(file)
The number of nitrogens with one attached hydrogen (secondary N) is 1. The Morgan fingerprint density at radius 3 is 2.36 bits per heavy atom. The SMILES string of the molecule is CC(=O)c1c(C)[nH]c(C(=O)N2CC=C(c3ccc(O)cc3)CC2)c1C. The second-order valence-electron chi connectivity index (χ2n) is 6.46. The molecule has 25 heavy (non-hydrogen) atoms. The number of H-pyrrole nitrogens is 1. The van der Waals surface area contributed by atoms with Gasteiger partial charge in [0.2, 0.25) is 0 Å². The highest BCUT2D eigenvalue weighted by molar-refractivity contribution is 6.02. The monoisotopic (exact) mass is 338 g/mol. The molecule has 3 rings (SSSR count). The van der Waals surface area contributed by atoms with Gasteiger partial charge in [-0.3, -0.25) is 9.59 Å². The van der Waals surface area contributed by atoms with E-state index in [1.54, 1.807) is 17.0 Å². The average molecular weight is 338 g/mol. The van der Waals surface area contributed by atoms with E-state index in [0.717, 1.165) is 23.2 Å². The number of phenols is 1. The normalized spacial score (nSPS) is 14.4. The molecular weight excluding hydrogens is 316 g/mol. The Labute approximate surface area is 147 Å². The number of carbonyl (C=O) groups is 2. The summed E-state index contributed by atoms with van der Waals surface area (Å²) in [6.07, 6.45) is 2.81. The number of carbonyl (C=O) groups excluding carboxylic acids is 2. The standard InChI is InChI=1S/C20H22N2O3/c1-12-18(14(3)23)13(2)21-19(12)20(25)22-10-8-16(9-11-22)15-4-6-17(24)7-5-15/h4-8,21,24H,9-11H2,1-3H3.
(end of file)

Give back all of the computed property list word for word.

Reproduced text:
The number of nitrogens with one attached hydrogen (secondary N) is 1. The Morgan fingerprint density at radius 3 is 2.36 bits per heavy atom. The SMILES string of the molecule is CC(=O)c1c(C)[nH]c(C(=O)N2CC=C(c3ccc(O)cc3)CC2)c1C. The second-order valence-electron chi connectivity index (χ2n) is 6.46. The molecule has 25 heavy (non-hydrogen) atoms. The number of H-pyrrole nitrogens is 1. The van der Waals surface area contributed by atoms with Gasteiger partial charge in [0.2, 0.25) is 0 Å². The highest BCUT2D eigenvalue weighted by molar-refractivity contribution is 6.02. The monoisotopic (exact) mass is 338 g/mol. The molecule has 3 rings (SSSR count). The van der Waals surface area contributed by atoms with Gasteiger partial charge in [-0.3, -0.25) is 9.59 Å². The van der Waals surface area contributed by atoms with E-state index in [1.54, 1.807) is 17.0 Å². The average molecular weight is 338 g/mol. The van der Waals surface area contributed by atoms with E-state index in [0.717, 1.165) is 23.2 Å². The number of phenols is 1. The normalized spacial score (nSPS) is 14.4. The molecular weight excluding hydrogens is 316 g/mol. The Labute approximate surface area is 147 Å². The number of carbonyl (C=O) groups is 2. The summed E-state index contributed by atoms with van der Waals surface area (Å²) in [6.07, 6.45) is 2.81. The number of carbonyl (C=O) groups excluding carboxylic acids is 2. The standard InChI is InChI=1S/C20H22N2O3/c1-12-18(14(3)23)13(2)21-19(12)20(25)22-10-8-16(9-11-22)15-4-6-17(24)7-5-15/h4-8,21,24H,9-11H2,1-3H3.